Idaho Indiana Football

Idaho’s Hogan Hatten, looking for a tackle during the Vandals’ 56-14 loss at Indiana on Sept. 11, has been free to attack from his linebacker position thanks in part to UI’s defensive front, which has been stellar on the line of scrimmage.

MOSCOW, Idaho – In Idaho’s first game of last spring’s season against Eastern Washington, a 28-21 win, Vandals All-America linebacker Tre Walker made 15 tackles.

If he has a similarly impressive performance Saturday when the Vandals travel to Cheney to take on the Football Championship Subdivision second-ranked Eagles, it will be because the defensive line in front of him is continuing to function at a dominating if unheralded level.

Interior linemen Rahsaan Crawford, Jonah Kim and Noah Elliss will be attacking gaps and attracting double-team blocking from EWU’s offensive line. Edge rushers Charles Akanno and Kayode Rufai will be hemming in Eagles All-America quarterback Eric Barriere, preventing him from racing around the corner or throwing in rhythm on the move.

Their roles of freeing up Idaho’s outstanding linebackers to make tackles behind the line of scrimmage don’t lend themselves to attracting glory, but the Vandals’ defensive linemen are looking forward to doing what they do against EWU.

“There’s not many times in a college experience where you get to play the same team three times in a calendar year. It’s all you can ask for in a rivalry,” Rufai said.

The Vandals and Eagles split a pair of close games during the pandemic spring season of 2020, with each team winning by a touchdown at home.

“I’m very excited. They’ve become kind of our rival. It’s always fun playing against these good teams,” Elliss said.

“I’m not somebody who needs all the glory,” Kim said. “I just want to be as useful as I can, look to make plays and take what’s there.”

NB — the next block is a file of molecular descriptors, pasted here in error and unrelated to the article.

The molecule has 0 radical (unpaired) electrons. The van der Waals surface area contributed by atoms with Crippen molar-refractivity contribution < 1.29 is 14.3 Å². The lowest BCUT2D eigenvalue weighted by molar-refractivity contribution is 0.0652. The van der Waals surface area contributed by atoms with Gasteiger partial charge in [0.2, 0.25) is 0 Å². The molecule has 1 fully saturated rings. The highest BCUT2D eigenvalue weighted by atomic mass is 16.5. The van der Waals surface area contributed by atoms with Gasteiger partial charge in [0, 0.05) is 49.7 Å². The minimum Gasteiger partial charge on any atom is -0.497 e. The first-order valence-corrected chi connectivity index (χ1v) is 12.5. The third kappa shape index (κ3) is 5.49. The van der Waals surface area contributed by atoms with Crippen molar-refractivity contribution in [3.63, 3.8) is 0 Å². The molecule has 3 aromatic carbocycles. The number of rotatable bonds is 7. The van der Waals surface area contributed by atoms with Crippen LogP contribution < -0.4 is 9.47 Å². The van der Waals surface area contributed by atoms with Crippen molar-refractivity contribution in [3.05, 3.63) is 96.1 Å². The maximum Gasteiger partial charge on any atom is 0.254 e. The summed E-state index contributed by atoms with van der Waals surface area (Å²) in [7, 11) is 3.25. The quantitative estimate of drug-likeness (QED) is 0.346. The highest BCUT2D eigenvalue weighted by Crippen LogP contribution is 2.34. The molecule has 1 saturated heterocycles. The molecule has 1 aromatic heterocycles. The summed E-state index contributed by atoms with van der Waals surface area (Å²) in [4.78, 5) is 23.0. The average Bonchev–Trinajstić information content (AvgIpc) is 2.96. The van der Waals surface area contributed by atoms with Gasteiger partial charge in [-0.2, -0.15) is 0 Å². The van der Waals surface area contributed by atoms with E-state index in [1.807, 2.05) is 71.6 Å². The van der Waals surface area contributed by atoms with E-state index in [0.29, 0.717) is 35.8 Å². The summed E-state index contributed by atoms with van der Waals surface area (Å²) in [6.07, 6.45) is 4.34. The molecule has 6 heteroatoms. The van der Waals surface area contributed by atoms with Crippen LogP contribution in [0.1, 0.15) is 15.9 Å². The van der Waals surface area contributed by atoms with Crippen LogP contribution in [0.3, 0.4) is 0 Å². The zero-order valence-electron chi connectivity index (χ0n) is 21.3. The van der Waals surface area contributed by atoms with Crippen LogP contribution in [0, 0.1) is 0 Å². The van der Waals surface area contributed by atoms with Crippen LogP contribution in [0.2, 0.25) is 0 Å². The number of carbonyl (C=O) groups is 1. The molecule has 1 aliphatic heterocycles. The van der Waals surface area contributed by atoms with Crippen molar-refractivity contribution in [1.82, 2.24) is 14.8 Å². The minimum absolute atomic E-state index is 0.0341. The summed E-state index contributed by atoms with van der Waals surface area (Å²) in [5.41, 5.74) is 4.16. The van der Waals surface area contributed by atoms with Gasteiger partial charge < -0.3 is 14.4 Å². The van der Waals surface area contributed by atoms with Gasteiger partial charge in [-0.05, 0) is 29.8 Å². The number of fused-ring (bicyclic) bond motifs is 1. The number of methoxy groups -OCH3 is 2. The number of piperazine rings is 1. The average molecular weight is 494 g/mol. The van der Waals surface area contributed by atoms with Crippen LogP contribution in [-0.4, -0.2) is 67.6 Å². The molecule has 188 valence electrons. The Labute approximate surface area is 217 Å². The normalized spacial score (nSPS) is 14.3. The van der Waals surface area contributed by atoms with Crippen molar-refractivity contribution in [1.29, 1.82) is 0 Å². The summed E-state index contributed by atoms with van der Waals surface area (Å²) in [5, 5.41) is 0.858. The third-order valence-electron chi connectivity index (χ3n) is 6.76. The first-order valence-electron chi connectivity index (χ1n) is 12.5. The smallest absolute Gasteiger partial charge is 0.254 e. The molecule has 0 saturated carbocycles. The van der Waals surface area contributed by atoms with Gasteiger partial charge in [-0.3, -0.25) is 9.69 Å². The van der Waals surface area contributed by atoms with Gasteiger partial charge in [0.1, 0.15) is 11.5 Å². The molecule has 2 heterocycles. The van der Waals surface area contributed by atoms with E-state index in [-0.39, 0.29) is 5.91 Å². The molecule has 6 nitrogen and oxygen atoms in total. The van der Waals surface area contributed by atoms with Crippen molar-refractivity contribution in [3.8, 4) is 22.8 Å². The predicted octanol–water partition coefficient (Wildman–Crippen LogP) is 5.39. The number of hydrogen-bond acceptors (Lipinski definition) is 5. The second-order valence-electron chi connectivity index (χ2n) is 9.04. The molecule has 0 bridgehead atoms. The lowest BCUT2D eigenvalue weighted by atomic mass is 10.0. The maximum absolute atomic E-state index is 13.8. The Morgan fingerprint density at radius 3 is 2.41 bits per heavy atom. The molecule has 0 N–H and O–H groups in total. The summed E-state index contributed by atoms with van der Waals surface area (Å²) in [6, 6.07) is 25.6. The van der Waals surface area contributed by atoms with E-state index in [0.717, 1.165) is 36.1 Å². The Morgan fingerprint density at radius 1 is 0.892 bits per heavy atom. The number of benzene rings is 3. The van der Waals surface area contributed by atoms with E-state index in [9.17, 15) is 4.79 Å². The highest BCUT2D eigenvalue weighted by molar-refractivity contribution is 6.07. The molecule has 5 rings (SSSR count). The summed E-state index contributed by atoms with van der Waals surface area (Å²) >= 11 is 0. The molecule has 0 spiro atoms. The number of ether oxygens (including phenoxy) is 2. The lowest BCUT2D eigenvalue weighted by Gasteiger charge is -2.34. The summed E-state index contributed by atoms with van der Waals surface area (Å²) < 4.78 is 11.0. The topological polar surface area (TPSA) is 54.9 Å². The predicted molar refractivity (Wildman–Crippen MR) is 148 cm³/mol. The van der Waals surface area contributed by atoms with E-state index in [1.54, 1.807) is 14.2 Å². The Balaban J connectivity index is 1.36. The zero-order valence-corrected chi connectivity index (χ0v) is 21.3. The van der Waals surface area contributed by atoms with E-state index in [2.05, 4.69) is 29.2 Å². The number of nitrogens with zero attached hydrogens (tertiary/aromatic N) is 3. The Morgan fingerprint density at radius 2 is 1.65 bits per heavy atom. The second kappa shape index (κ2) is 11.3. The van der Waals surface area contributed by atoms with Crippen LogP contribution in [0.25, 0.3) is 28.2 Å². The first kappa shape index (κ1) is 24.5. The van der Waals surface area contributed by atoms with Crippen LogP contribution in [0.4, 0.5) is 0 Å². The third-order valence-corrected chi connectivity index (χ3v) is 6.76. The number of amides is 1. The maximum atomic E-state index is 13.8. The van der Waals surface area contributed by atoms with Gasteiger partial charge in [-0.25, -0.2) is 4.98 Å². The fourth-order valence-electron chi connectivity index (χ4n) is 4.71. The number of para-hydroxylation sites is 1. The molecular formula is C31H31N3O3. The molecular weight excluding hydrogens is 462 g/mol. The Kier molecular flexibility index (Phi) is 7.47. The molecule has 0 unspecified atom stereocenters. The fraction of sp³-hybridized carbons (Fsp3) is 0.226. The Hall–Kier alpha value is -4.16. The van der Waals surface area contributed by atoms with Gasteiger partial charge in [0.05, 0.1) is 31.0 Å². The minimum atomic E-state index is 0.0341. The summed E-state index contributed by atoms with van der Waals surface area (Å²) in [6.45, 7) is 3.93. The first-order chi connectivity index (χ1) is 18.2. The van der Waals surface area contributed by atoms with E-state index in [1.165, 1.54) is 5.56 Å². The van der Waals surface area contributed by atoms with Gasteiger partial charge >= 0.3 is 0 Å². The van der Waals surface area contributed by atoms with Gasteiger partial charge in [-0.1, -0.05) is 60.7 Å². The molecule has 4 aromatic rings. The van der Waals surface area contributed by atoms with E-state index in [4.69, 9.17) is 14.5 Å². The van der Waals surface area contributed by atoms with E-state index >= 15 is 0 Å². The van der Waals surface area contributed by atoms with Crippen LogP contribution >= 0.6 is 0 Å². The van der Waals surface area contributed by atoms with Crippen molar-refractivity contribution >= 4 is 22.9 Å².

The Eagles enter the game 6-0, boasting a 35-33 win against UNLV, a Football Bowl Subdivision team, and a 34-28 takedown of Montana, ranked fourth nationally when they played.

Idaho raced to a 68-0 win over Simon Fraser to open the season but dropped consecutive games to Indiana, Oregon State and UC Davis before getting its first Big Sky Conference win of the season against Portland State, 42-35.

Against EWU, expect Idaho to play three- and four-man defensive fronts, employ twists inside to make offensive lines hunt an uncovered lineman and rotate players nearly every play to keep the pressure on opposing blockers.

“We have such a deep rotation. It keeps guys fresh,” Kim said.

In the Vandals’ most recent game, the homecoming victory against Portland State, linebackers Walker and Hogan Hatten made 18 and 10 tackles, respectively, in part because of the pressure applied up front by Elliss (seven tackles), Akanno (five tackles), Kim, Rufai and Crawford.

“We play to collapse the pocket,” Elliss said. “We don’t want offensive linemen holding onto us. We are attacking the gaps on defense. We want to be free at all times.”

Crawford, who may be lucky to get a glimpse of daylight Saturday, said the team’s interior linemen “want to eat up a lot of blocks.”

Akanno is returning to the form that made him nearly unblockable before he tore an Achilles tendon in 2019. He said the Vandals’ ends need to play “fast and physical.”

Barriere offers a constant challenge to defenses to keep him from breaking free for long runs or completing passes on the run.

“You’ve got to trust your instincts,” Rufai said of corralling such a dynamic quarterback. “You’ve got to let it fly free. He has that athleticism that changes your rushing. You have to have an idea of who you are going against, and you have to chase him down as he moves.”

Taking on the Eagles with the momentum of their win against PSU – and leaving Cheney with a victory against one of the top teams in the country – could launch the Vandals into their best season since they beat Colorado State in the Famous Idaho Potato Bowl as an FBS team in 2016.

But the Vandals’ defensive linemen aren’t a stick-to-business, resolute bunch for nothing. They are approaching this game with the same unsung deliberate attention to detail and block-absorbing effort that has let the linebackers star but which they are using to fashion their own identity.

Rufai characterizes their mindset.

EWU “is just like Portland State,” he said. “It’s 1-0. We’ve just got to keep stacking those 1-0’s. It’s 1-0 each week. Keep getting another one.”